Initially a loose camaraderie of Irish soldiers in the Foreign Legion, they were officially organized into a battalion in the Summer of 1846, fighting their first battle as a unit at Monterrey in September. Taylor’s army won here too, giving the U.S. a firm foothold in northern Mexico. Despite the defeat, the battalion did not suffer heavy losses, and demonstrated their competency as an artillery unit. They repelled a few advances against the city, though ultimately being unable to defend it against superior American horse artillery.
After this battle, the Saint Patrick’s Battalion was merged with Santa Anna’s army and proceeded to fight at the Battle of Buena Vista. This was, perhaps, the height of the battalion’s performance. As an artillery unit they inflicted much damage to the U.S. Army; in an American cavalry charge attempting to eliminate the nuisance, Henry Clay Jr., son of the famous politician, was killed, devastating his father. The rest of the Mexican Army at this battle did not fare so well, but the Battalion did a good job covering their retreat.
The next major engagement for the Battalion was the battle of Cerro Gordo, which was yet another defeat. Then, they went on to face their fate at Churubusco during a retreat southward.
The Last Stand of the Saint Patrick’s Battalion
At the Battle of Churubusco, the Battalion ended up surrounded in a Franciscan convent, fighting desperately. They fired their cannons so rapidly that the barrels melted, making them unusable. Most of the Mexican Army, including Generalissimo Santa Ana, lived to fight another day (though not many more after that), but some Mexican soldiers were trapped alongside
the Battalion in that fatal battle. Once it was evident that there was no hope of victory or retreat for them, the Mexican soldiers tried to surrender so that their lives at least would be spared. This did not bode well with the Irish, whose lives, as deserters, would likely not be spared in the event of surrender, facing court-martial and execution. They tore down the white flag three times as the Mexicans tried to raise it.
John Riley, the man who started all of this, was with the rest of his regiment in that convent. One can only imagine what he was thinking in that moment, trapped in a place dedicated to the faith for which he had risked his life, in a strange country across the sea from his desolated homeland, and now seemingly was bound to lose it.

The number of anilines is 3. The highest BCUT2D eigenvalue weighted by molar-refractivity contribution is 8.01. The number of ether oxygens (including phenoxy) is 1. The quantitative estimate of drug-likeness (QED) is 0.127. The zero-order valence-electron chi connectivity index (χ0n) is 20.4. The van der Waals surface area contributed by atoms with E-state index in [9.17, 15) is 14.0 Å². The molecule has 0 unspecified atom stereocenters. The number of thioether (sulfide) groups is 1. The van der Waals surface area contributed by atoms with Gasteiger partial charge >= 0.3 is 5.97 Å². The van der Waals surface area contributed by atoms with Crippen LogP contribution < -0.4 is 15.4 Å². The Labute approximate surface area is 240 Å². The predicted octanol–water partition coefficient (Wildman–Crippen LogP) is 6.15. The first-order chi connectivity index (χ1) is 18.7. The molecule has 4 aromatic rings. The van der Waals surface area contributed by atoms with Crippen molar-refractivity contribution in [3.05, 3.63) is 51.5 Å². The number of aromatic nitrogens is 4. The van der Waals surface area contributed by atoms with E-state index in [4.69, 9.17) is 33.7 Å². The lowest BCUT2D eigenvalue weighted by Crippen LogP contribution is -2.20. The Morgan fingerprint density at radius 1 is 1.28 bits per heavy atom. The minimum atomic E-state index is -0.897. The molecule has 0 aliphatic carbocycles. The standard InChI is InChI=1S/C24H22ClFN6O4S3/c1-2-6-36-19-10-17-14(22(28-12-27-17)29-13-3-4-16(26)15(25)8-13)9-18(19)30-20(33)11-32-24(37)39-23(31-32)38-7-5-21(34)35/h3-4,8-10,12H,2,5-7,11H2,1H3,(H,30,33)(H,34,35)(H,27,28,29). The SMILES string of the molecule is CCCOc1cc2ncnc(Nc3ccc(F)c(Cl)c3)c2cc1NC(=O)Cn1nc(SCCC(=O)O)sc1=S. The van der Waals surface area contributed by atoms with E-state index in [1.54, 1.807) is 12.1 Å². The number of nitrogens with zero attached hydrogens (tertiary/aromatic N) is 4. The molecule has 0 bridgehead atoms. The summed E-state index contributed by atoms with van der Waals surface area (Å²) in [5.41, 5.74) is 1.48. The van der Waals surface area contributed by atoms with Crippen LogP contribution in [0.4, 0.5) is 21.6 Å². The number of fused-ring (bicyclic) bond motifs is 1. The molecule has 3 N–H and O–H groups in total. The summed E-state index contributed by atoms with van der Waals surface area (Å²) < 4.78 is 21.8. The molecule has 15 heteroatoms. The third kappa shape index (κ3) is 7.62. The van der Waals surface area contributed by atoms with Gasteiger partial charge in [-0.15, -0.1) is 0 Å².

After much effort, the Americans under James Milton Smith took the convent, making surrender inevitable. Naturally, the traitors were executed.
After the War
That is, almost all of them were executed; all but three. One of them had never actually properly enlisted, another was determined to be insane, and the third was none other than John Riley himself. Riley had been the first to desert, leaving the army in April, a few weeks before the war began. Desertion in that case was not a capital offense since it was not during wartime that he forsook the army.
He was nevertheless severely punished, as desertion is always inexcusable, no matter whether in war or peace. A “D” for “deserter” was branded on each of his cheeks; the first time
upside down, by accident. Once his sentence of hard labor concluded, he returned to the Mexican Army, promoted to Brevet Major, serving until 1850, when he was discharged due to Yellow Fever.
The details of his life after leaving the army are disputed. There is evidence that he could have died shortly thereafter; the death certificate of a “Juan Reley” dated 1850 in Veracruz, the city where he was discharged, states that the man died of drunkenness and had recently committed a robbery. The image of the Irishman dying, impoverished, resorting to crime and drowning his sorrows in alcohol after losing every battle, having his every hope frustrated, is almost irresistible. A fitting end!
It is, however, almost certainly inaccurate as it is at variance with the attested character of Riley during the war, who deserted partly for moral reasons and was known for his sobriety, as well as with the fact that Riley was awarded a generous pension after being discharged.
John Riley and his battalion are today honored as heroes in Mexico, and largely forgotten in the United States, to whom they were not quite troublesome enough to remember.